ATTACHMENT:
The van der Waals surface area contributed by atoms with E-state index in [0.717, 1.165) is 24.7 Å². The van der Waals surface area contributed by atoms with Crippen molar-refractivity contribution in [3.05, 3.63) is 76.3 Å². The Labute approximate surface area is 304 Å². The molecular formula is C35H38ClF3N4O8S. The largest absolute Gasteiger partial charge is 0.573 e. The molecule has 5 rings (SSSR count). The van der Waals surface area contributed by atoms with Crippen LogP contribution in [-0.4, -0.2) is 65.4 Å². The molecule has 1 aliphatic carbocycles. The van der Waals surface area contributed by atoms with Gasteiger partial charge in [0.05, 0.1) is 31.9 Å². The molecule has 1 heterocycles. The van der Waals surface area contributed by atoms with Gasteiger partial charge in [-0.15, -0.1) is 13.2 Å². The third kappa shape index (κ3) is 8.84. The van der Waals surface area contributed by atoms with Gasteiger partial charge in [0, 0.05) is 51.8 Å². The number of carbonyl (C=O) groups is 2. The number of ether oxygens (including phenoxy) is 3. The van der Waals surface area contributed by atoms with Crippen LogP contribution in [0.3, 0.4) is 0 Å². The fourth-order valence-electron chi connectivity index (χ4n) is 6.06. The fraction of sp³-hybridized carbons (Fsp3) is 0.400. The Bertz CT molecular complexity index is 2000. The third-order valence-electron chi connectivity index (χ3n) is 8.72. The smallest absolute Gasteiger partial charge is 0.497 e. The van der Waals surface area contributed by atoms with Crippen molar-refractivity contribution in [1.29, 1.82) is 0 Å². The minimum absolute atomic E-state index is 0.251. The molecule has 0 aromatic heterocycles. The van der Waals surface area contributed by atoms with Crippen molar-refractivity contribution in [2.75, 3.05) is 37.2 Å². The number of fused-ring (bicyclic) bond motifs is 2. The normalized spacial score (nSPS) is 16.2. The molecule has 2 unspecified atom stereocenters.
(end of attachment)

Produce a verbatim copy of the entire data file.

The van der Waals surface area contributed by atoms with E-state index in [0.717, 1.165) is 24.7 Å². The van der Waals surface area contributed by atoms with Crippen molar-refractivity contribution in [3.05, 3.63) is 76.3 Å². The Labute approximate surface area is 304 Å². The molecular formula is C35H38ClF3N4O8S. The largest absolute Gasteiger partial charge is 0.573 e. The molecule has 5 rings (SSSR count). The van der Waals surface area contributed by atoms with Crippen LogP contribution in [-0.4, -0.2) is 65.4 Å². The molecule has 1 aliphatic carbocycles. The van der Waals surface area contributed by atoms with Gasteiger partial charge in [0.05, 0.1) is 31.9 Å². The molecule has 1 heterocycles. The van der Waals surface area contributed by atoms with Gasteiger partial charge in [-0.15, -0.1) is 13.2 Å². The third kappa shape index (κ3) is 8.84. The van der Waals surface area contributed by atoms with Gasteiger partial charge in [0, 0.05) is 51.8 Å². The number of carbonyl (C=O) groups is 2. The number of ether oxygens (including phenoxy) is 3. The van der Waals surface area contributed by atoms with Crippen LogP contribution in [0.3, 0.4) is 0 Å². The fourth-order valence-electron chi connectivity index (χ4n) is 6.06. The fraction of sp³-hybridized carbons (Fsp3) is 0.400. The Bertz CT molecular complexity index is 2000. The third-order valence-electron chi connectivity index (χ3n) is 8.72. The smallest absolute Gasteiger partial charge is 0.497 e. The van der Waals surface area contributed by atoms with Crippen molar-refractivity contribution in [1.29, 1.82) is 0 Å². The minimum absolute atomic E-state index is 0.251. The molecule has 0 aromatic heterocycles. The van der Waals surface area contributed by atoms with Crippen molar-refractivity contribution in [2.75, 3.05) is 37.2 Å². The number of fused-ring (bicyclic) bond motifs is 2. The normalized spacial score (nSPS) is 16.2. The molecule has 2 unspecified atom stereocenters.